It should be noted that an output pin configured as push-pull can in most cases be dynamically reconfigured to become an input. This is achieved by closing both of the transistors, thus achieving high impedance state on the line. Then the line can be driven from other external devices and sensed with dedicated logic inside the integrated circuit.

Open Drain

In open drain configuration, the logic behind the pin can drive it only to ground (logic 0). The other possible state is high impedance (Hi-Z). The implementation involves the use of a single transistor. If its drain terminal is open (the device is off) the pin is left floating to Hi-Z state. Driving it to high logic level requires the use of an additional circuit or component. In most cases, an external pull-up resistor is used (there are microcontrollers that provide internal pull-up resistors for open drain configurations).

On Fig. 2 we can see an open drain output. It is implemented using an N-channel MOS transistor that pulls the output pin to ground when the transistor is on and leaves it floating when the transistor is off.

Fig. 2 Schematic of an open drain output

Open drain outputs are most commonly used in communication interfaces where multiple devices are connected on the same line (e.g I2C, One-Wire etc.). When all of the outputs of the devices connected to the line are in Hi-Z state, the line is driven to a default logic 1 level by a pull-up. Any device can pull the line to logic 0 using its open drain output and all devices can see this level.

There are few things that have to be considered when using a pull-up resistor with the open drain output configuration:

Rising edge slopeThe pull-up resistor in combination with the inherent capacitance of the line forms a low-pass filter. Depending on the value of the resistor and the capacitance of the line there can be a visible difference in the slopes of the rising edges compared to the falling edges. The falling edge is sharper as it is achieved using the transistor which has very low internal resistance. The rising edge, however, is formed by the pull-up resistor and the aforementioned low-pass filtering effect is more pronounced.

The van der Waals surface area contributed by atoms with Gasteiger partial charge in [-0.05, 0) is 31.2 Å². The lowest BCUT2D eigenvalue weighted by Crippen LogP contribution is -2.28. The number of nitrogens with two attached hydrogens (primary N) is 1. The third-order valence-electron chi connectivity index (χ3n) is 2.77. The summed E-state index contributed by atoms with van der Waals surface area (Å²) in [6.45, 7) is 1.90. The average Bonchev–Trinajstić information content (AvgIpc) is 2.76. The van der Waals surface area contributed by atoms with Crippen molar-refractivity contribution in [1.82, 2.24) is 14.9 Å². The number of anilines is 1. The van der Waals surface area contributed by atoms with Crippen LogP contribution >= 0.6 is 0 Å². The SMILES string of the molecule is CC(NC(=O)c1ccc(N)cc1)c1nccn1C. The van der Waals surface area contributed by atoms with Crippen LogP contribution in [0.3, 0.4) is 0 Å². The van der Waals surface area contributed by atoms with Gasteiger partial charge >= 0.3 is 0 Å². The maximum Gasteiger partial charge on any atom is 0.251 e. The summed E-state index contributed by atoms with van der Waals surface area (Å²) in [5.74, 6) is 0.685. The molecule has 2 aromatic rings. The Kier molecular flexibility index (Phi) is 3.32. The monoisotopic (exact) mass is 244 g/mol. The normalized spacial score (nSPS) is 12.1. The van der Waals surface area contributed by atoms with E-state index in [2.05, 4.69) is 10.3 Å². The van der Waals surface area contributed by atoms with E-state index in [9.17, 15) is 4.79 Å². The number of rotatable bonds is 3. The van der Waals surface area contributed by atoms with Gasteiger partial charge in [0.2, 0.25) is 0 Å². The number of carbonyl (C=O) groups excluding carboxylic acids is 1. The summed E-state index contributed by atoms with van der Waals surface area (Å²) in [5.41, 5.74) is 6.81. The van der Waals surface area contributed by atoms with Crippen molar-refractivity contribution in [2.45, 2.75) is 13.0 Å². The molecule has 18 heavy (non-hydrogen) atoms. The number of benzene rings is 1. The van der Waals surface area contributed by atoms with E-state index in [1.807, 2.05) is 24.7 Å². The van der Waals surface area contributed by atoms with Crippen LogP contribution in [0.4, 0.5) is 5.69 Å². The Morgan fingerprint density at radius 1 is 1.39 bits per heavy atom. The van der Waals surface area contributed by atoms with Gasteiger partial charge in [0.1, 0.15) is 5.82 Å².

A sharp falling edge and smoother rising edge is seen on the pulses generated by an open drain output
Fig. 1 Edges of square wave signal generated by an open drain output

Power consumption and noise interference A trade-off exists when choosing the value of the pull-up resistors. When a device on the line drives logic 0 level, it will cause a higher current to flow through pull-up resistors with lower values and this will increase the power consumption. However, choosing higher valued resistors will, in turn, cause a lower current to flow through the resistor and this will make it easier for external interferences (noise) to be picked up on the line.


  • Push-pull output is best suited for communication interfaces that have single direction lines (e.g SPI, UART etc.). Open drain is commonly used for bidirectional single line communication interfaces, where more than two devices are connected on the same line(e.g I2C, One-Wire etc.)
  • Open drain output has higher power consumption during active transfers due to the pull-up resistors that are used.
  • In general, the push-pull output has faster slopes than the open drain output.